The rise of the virtual high street: How the pandemic has reshaped our buying habits


The pandemic has transformed the high street, with smaller retail brands having to quickly innovate, and global household names becoming more agile to meet consumer demands and expectations.

Exploring the shift from bricks and mortar stores to an increased online shopping culture, leading technology company offering media services to businesses, Student Beans, has shared the surprising trends across the retail sector over the last year, while predicting how the world of ecommerce will only continue to grow.

Shopping habits among Generation Z have undoubtedly shifted in the ever-changing retail landscape. With more time than ever spent indoors and online, socialising, working, and consuming more online entertainment, lockdown has changed spending behaviour amongst young people, developing interesting trends across the UK and US. 

Becky Kells, B2B Editor at Student Beans, says: “After a year of reduced activities and sporadic lockdowns, it’s fair to say that students have their fair share of pent-up demand. Through regular touchpoints with our student community, we have noticed that their enthusiasm and excitement to resume certain activities currently on hold due to lockdown has skyrocketed in recent weeks.

For example, in the UK when lockdown first hit, 67% were excited to go out for dinner when restrictions resumed. This has now grown to 77%. Student’s enthusiasm for in-person activities has grown 11%, and interest in nightlife has increased by 12% - a surprise for a generation not so frequently drawn to alcohol-related activities.

This of course will have a knock-on effect on shopping across fashion, beauty and more; when we surveyed our students in March 2021, 56% had already browsed clothes for the summer, with 32% making a clothing-related purchases.“ In the US, the mood is similar - with 59% of students saying they are cautiously optimistic, and 18% saying they’re very optimistic for a world after COVID.

This has translated into their shopping habits - particularly with summer fast approaching. As of April, 85% of US Gen Z users had browsed clothes for the summer, with 61% having bought summer clothing - a strong indication that this cohort are feeling confident that they’ll be out and about during the summer months.”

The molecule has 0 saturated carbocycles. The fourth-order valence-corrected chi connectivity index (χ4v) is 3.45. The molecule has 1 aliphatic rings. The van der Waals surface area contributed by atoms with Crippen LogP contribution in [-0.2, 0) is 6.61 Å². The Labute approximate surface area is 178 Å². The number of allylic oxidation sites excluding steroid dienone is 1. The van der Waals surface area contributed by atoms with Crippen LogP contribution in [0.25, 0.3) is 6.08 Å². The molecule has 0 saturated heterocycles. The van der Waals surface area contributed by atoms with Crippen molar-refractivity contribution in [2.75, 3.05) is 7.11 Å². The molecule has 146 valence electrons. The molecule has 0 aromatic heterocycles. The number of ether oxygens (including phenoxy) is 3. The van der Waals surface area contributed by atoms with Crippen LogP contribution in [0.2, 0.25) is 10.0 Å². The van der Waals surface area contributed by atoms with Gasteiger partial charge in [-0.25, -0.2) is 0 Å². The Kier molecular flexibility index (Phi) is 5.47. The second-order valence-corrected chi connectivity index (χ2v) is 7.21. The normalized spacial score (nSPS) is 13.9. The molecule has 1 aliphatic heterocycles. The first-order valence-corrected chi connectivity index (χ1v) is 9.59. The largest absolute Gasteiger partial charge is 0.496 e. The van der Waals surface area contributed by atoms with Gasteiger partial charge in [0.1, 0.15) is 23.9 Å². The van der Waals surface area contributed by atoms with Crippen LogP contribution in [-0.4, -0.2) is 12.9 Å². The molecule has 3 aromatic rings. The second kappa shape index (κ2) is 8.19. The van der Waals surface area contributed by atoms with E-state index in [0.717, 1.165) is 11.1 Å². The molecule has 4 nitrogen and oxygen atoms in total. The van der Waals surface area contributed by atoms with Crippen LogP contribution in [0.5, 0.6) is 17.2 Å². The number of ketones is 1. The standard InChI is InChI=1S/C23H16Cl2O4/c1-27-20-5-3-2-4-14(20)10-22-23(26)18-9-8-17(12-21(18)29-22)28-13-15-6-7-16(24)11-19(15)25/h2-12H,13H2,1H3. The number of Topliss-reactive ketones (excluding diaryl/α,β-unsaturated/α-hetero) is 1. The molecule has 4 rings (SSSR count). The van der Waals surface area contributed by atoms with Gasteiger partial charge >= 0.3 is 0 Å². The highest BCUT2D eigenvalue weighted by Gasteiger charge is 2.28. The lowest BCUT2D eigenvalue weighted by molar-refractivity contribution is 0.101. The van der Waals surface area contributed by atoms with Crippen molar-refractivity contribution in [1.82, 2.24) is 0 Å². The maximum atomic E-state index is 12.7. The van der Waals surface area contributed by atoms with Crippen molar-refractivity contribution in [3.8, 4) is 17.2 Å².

Year on Year data from Student Beans has also tracked the trends of the pandemic, as student shoppers convert to online purchasing. US categories including sports and outdoors and studying and stationary have boomed, with interest increasing by over 200% across the year. Travel and entertainment sectors also saw a large uplift of 110% and 140% respectively, due to the US having looser travel restrictions throughout 2020 than the UK which had multiple national lockdowns, and cross-country travel remaining an option. Coinciding with the boom in leisure activities, Student Beans saw a large 55% dip in home and utilities interest throughout the pandemic, showing the focus remained on outdoor activities for many US consumers. 

However, in comparison, UK student spending saw a huge 195% increase in home and utilities over the last year, and 90% more sports and outdoors interest too, which could be due to two lockdowns throughout 2020 forcing people to spend more time at home, making this a perfect time for DIY, investing in home renovations, and enjoying gardening activities. Perhaps unsurprisingly, the UK sector recorded a 55% decrease in travel-related interest, greatly differing from the US student trends throughout this time. 

Following the pandemic, prospective forecasts outline that online demand will continue to thrive among students due to convenience and speed. Mike Eder, Managing Director and Student Beans explains: “In the past year alone, we have estimated to have saved around for UK students who are using our money-saving app, and we will continue to strive towards increasing this amount across our user base.  Our growth shows no signs of slowing down and the current run rate indicates our revenue will reach £30 million in 2021.”

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